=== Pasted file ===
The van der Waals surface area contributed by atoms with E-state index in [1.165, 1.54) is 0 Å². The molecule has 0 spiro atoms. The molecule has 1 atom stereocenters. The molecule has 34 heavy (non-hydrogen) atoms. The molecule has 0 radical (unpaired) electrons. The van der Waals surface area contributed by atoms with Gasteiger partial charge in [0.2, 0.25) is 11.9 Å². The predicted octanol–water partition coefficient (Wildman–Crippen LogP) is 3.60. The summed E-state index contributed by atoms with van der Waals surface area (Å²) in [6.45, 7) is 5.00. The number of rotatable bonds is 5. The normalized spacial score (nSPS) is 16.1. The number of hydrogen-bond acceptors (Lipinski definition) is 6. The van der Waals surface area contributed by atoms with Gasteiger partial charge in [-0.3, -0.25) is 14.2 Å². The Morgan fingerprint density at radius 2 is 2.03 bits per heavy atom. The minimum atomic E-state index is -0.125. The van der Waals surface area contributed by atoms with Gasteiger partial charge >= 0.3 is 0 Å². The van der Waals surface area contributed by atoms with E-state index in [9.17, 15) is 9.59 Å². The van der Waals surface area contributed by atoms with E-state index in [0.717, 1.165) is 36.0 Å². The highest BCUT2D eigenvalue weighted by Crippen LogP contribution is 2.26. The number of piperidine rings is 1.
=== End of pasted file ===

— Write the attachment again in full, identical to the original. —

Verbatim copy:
The van der Waals surface area contributed by atoms with E-state index in [1.165, 1.54) is 0 Å². The molecule has 0 spiro atoms. The molecule has 1 atom stereocenters. The molecule has 34 heavy (non-hydrogen) atoms. The molecule has 0 radical (unpaired) electrons. The van der Waals surface area contributed by atoms with Gasteiger partial charge in [0.2, 0.25) is 11.9 Å². The predicted octanol–water partition coefficient (Wildman–Crippen LogP) is 3.60. The summed E-state index contributed by atoms with van der Waals surface area (Å²) in [6.45, 7) is 5.00. The number of rotatable bonds is 5. The normalized spacial score (nSPS) is 16.1. The number of hydrogen-bond acceptors (Lipinski definition) is 6. The van der Waals surface area contributed by atoms with Gasteiger partial charge in [-0.3, -0.25) is 14.2 Å². The Morgan fingerprint density at radius 2 is 2.03 bits per heavy atom. The minimum atomic E-state index is -0.125. The van der Waals surface area contributed by atoms with Gasteiger partial charge >= 0.3 is 0 Å². The van der Waals surface area contributed by atoms with E-state index in [9.17, 15) is 9.59 Å². The van der Waals surface area contributed by atoms with E-state index in [0.717, 1.165) is 36.0 Å². The highest BCUT2D eigenvalue weighted by Crippen LogP contribution is 2.26. The number of piperidine rings is 1.